WASHINGTON — Leaders of Washington hospitals say visits to clinics and emergency rooms are way down because people are either afraid they’ll catch COVID-19 or because patients think the system is overrun.
In fact, hospitals have plenty of room, and on Thursday, the Washington State Hospital Association launched a campaign to discourage people from delaying care.
“Our hospitals are safe,” said Dr. Elizabeth Wako, chief medical officer at Swedish First Hill.
Dr. Wako talked about an elderly stroke victim who was afraid to come in, and said Swedish is seeing nearly a 20% drop in people getting help for stroke symptoms.
"There are real consequences to delaying care," Dr. Wako said.
Hospitals are explaining their safety protocols to reassure patients.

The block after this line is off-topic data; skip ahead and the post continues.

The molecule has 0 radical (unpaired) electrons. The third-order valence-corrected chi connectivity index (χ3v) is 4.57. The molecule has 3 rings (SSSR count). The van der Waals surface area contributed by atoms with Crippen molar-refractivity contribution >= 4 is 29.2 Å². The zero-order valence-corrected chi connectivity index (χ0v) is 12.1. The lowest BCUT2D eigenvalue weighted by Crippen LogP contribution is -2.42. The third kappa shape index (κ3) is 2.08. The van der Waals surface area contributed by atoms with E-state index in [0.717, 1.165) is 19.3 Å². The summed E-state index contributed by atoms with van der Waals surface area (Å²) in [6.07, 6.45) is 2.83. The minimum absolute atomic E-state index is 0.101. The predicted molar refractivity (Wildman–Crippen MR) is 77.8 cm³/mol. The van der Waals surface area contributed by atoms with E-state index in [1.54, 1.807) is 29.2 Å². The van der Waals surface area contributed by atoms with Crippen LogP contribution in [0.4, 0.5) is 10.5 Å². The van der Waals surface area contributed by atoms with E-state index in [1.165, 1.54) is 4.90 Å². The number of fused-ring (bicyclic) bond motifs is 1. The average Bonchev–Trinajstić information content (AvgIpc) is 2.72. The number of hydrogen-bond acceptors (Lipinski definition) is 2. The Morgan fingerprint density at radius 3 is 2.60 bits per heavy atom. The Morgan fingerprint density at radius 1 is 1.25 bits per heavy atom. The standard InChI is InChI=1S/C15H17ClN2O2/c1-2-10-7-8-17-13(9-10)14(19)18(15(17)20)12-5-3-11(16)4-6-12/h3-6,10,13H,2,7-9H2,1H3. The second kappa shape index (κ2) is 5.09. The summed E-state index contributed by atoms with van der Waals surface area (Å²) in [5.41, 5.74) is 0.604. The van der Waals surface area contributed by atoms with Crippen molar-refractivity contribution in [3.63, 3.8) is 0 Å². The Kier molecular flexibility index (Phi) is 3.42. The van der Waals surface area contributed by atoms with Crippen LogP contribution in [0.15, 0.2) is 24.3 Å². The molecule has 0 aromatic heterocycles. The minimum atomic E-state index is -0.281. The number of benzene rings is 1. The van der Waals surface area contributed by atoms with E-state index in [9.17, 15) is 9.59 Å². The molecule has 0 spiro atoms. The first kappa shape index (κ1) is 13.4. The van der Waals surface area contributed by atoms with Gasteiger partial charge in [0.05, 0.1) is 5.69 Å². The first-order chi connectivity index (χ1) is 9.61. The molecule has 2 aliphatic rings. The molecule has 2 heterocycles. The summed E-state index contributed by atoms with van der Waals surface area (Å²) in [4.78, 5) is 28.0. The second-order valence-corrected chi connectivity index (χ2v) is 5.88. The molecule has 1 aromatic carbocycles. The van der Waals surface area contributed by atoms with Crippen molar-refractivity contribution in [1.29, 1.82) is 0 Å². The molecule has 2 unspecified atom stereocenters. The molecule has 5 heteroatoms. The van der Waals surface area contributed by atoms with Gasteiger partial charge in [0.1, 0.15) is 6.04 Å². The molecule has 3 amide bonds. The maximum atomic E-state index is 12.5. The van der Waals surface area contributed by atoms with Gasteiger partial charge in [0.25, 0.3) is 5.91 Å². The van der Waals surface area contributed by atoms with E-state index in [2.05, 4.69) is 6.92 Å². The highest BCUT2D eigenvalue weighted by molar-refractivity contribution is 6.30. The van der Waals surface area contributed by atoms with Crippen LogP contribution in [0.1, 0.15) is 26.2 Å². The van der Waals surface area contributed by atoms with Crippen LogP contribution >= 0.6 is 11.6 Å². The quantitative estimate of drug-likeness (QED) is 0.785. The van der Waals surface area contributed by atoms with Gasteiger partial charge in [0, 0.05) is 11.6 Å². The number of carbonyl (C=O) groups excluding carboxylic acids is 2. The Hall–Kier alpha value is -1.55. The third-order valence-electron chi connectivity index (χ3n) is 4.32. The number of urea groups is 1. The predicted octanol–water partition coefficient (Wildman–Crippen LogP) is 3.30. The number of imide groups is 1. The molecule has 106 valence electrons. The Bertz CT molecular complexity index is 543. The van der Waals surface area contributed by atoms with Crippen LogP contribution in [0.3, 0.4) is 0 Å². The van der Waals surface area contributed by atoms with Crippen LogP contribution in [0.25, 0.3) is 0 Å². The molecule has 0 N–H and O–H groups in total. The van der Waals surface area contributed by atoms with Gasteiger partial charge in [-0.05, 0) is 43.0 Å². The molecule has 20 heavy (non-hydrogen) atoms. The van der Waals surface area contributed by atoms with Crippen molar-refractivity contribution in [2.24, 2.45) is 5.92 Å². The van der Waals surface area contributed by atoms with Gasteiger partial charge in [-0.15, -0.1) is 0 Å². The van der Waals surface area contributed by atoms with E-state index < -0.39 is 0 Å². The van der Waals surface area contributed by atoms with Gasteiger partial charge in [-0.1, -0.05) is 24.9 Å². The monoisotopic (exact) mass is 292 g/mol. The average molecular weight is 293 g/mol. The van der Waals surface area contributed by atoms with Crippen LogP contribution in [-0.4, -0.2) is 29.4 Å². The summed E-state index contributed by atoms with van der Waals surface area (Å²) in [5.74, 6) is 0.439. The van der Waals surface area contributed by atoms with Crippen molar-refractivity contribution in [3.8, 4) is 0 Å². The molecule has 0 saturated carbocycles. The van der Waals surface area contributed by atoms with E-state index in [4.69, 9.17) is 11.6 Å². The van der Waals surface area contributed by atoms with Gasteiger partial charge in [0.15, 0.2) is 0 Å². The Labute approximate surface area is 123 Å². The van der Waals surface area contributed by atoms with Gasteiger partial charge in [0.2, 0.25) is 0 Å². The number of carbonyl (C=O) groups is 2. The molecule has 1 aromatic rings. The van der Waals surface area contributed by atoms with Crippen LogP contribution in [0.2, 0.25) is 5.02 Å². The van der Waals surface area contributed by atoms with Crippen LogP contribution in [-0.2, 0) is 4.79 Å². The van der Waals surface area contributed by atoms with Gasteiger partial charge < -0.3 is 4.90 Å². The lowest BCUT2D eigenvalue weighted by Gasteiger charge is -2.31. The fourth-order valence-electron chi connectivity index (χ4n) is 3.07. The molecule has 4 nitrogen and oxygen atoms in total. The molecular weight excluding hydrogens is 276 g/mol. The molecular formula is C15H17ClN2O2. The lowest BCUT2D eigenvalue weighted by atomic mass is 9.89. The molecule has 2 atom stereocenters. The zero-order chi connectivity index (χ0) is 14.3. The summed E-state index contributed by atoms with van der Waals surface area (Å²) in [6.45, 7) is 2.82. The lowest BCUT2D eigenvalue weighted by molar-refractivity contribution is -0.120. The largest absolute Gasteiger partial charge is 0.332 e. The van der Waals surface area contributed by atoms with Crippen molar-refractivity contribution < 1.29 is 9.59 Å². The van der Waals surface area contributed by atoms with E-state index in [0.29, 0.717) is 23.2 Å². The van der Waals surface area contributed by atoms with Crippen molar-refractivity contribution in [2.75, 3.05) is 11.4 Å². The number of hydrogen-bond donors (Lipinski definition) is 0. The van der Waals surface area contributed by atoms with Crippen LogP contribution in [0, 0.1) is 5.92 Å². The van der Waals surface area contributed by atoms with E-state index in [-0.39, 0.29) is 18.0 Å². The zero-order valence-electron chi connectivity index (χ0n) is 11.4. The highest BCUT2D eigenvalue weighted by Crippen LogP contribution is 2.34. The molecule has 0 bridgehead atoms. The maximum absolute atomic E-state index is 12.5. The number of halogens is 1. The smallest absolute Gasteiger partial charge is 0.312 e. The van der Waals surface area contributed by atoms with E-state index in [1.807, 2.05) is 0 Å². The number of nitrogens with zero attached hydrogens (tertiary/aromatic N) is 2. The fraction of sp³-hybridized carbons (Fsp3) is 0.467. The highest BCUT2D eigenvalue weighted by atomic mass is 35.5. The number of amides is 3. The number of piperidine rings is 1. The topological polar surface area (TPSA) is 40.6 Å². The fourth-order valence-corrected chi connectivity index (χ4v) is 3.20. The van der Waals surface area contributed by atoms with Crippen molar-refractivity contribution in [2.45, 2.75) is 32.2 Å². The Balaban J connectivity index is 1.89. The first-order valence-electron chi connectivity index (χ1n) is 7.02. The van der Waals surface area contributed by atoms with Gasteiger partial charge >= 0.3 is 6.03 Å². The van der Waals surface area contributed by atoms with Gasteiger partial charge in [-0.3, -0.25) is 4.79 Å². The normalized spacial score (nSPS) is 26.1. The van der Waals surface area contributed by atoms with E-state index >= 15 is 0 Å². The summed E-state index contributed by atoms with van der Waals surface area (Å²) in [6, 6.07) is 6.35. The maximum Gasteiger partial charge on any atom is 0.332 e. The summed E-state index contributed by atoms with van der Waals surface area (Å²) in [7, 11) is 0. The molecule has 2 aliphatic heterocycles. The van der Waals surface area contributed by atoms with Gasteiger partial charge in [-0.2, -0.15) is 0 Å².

EvergreenHealth, the nation’s first hospital to identify a COVID-19 outbreak, screens people at entrances, requires masks, and works to separate patients.
“We have put into place a number of tools and instruments to try and make this a much safer place,” said Dr. Francis Riedo, an epidemiologist at EvergreenHealth.
Doctors are worried about people putting off immunizations and say they’ve treated patients who delayed coming in with ruptured appendixes and heart attack symptoms.
Doctors at Seattle Children’s are concerned about parents not getting help for kids who end up being diagnosed with conditions such as new-onset diabetes.
“There are potentially times that if a child were seen sooner they wouldn’t have needed hospitalization,” said Dr. Ruth McDonald, chief medical officer for Seattle Children’s.
Hospitals are still working on restarting elective surgeries, which are a big source of revenue.
The hospital association estimates that Washington’s health system lost $900 million in March and April.
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